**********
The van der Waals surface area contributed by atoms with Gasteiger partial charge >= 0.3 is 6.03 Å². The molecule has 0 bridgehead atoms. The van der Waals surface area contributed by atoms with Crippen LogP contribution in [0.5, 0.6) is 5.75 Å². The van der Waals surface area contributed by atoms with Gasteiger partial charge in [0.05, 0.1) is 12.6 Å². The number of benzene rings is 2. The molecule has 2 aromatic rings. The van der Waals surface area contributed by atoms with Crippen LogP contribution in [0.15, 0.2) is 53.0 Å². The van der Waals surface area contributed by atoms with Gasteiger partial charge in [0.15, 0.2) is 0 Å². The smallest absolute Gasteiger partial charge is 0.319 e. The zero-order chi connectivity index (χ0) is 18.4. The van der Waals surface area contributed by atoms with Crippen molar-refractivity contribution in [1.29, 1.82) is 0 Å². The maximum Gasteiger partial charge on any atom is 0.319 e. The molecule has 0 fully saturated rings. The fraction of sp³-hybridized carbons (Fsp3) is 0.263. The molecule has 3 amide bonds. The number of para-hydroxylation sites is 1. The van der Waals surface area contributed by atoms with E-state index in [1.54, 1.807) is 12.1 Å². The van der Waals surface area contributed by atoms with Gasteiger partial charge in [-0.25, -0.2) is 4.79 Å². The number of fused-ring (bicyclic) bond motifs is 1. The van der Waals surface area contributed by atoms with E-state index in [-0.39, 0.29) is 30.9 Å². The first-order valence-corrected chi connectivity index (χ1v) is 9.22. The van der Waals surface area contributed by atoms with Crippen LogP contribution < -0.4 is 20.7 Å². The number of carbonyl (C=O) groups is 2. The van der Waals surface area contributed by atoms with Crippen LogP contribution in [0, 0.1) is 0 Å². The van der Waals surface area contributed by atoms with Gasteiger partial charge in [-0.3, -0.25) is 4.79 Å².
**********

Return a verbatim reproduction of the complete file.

The van der Waals surface area contributed by atoms with Gasteiger partial charge >= 0.3 is 6.03 Å². The molecule has 0 bridgehead atoms. The van der Waals surface area contributed by atoms with Crippen LogP contribution in [0.5, 0.6) is 5.75 Å². The van der Waals surface area contributed by atoms with Gasteiger partial charge in [0.05, 0.1) is 12.6 Å². The number of benzene rings is 2. The molecule has 2 aromatic rings. The van der Waals surface area contributed by atoms with Crippen LogP contribution in [0.15, 0.2) is 53.0 Å². The van der Waals surface area contributed by atoms with Gasteiger partial charge in [0.15, 0.2) is 0 Å². The smallest absolute Gasteiger partial charge is 0.319 e. The zero-order chi connectivity index (χ0) is 18.4. The van der Waals surface area contributed by atoms with Crippen molar-refractivity contribution in [1.29, 1.82) is 0 Å². The maximum Gasteiger partial charge on any atom is 0.319 e. The molecule has 0 fully saturated rings. The fraction of sp³-hybridized carbons (Fsp3) is 0.263. The molecule has 3 amide bonds. The number of para-hydroxylation sites is 1. The van der Waals surface area contributed by atoms with E-state index in [1.54, 1.807) is 12.1 Å². The van der Waals surface area contributed by atoms with Gasteiger partial charge in [-0.25, -0.2) is 4.79 Å². The number of fused-ring (bicyclic) bond motifs is 1. The van der Waals surface area contributed by atoms with E-state index in [-0.39, 0.29) is 30.9 Å². The first-order valence-corrected chi connectivity index (χ1v) is 9.22. The van der Waals surface area contributed by atoms with Crippen LogP contribution < -0.4 is 20.7 Å². The number of carbonyl (C=O) groups is 2. The van der Waals surface area contributed by atoms with Crippen LogP contribution in [0, 0.1) is 0 Å². The van der Waals surface area contributed by atoms with Gasteiger partial charge in [-0.3, -0.25) is 4.79 Å².